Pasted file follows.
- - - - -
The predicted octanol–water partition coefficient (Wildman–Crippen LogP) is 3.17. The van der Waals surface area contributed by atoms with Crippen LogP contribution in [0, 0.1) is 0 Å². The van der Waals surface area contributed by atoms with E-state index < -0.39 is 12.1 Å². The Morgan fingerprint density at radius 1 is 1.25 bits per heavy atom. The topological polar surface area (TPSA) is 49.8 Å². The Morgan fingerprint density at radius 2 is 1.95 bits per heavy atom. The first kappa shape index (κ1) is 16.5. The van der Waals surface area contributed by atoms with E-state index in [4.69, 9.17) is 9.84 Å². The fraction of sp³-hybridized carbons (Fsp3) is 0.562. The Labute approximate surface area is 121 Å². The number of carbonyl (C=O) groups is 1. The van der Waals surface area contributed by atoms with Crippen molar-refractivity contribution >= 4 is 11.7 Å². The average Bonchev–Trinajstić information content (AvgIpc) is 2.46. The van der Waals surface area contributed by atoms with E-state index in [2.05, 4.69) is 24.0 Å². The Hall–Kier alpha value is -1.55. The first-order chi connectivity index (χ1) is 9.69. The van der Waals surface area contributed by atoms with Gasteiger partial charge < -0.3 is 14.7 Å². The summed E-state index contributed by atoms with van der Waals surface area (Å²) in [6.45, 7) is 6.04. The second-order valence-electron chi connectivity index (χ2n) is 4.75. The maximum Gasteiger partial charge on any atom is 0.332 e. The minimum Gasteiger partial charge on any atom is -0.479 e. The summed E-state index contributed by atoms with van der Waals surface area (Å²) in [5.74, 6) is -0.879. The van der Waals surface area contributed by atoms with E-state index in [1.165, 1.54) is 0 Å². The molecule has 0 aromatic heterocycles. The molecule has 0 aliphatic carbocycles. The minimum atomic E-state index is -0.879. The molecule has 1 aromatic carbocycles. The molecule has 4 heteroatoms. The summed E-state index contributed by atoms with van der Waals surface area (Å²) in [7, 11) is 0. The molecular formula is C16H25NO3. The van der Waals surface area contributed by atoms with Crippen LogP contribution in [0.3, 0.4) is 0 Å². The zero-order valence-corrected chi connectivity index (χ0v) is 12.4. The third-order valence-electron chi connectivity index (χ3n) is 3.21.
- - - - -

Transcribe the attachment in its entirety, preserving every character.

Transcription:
The predicted octanol–water partition coefficient (Wildman–Crippen LogP) is 3.17. The van der Waals surface area contributed by atoms with Crippen LogP contribution in [0, 0.1) is 0 Å². The van der Waals surface area contributed by atoms with E-state index < -0.39 is 12.1 Å². The Morgan fingerprint density at radius 1 is 1.25 bits per heavy atom. The topological polar surface area (TPSA) is 49.8 Å². The Morgan fingerprint density at radius 2 is 1.95 bits per heavy atom. The first kappa shape index (κ1) is 16.5. The van der Waals surface area contributed by atoms with E-state index in [4.69, 9.17) is 9.84 Å². The fraction of sp³-hybridized carbons (Fsp3) is 0.562. The Labute approximate surface area is 121 Å². The number of carbonyl (C=O) groups is 1. The van der Waals surface area contributed by atoms with Crippen molar-refractivity contribution >= 4 is 11.7 Å². The average Bonchev–Trinajstić information content (AvgIpc) is 2.46. The van der Waals surface area contributed by atoms with E-state index in [2.05, 4.69) is 24.0 Å². The Hall–Kier alpha value is -1.55. The first-order chi connectivity index (χ1) is 9.69. The van der Waals surface area contributed by atoms with Gasteiger partial charge < -0.3 is 14.7 Å². The summed E-state index contributed by atoms with van der Waals surface area (Å²) in [6.45, 7) is 6.04. The second-order valence-electron chi connectivity index (χ2n) is 4.75. The maximum Gasteiger partial charge on any atom is 0.332 e. The minimum Gasteiger partial charge on any atom is -0.479 e. The summed E-state index contributed by atoms with van der Waals surface area (Å²) in [5.74, 6) is -0.879. The van der Waals surface area contributed by atoms with E-state index in [1.165, 1.54) is 0 Å². The molecule has 0 aromatic heterocycles. The molecule has 0 aliphatic carbocycles. The minimum atomic E-state index is -0.879. The molecule has 1 aromatic carbocycles. The molecule has 4 heteroatoms. The summed E-state index contributed by atoms with van der Waals surface area (Å²) in [7, 11) is 0. The molecular formula is C16H25NO3. The van der Waals surface area contributed by atoms with Crippen LogP contribution in [0.3, 0.4) is 0 Å². The zero-order valence-corrected chi connectivity index (χ0v) is 12.4. The third-order valence-electron chi connectivity index (χ3n) is 3.21.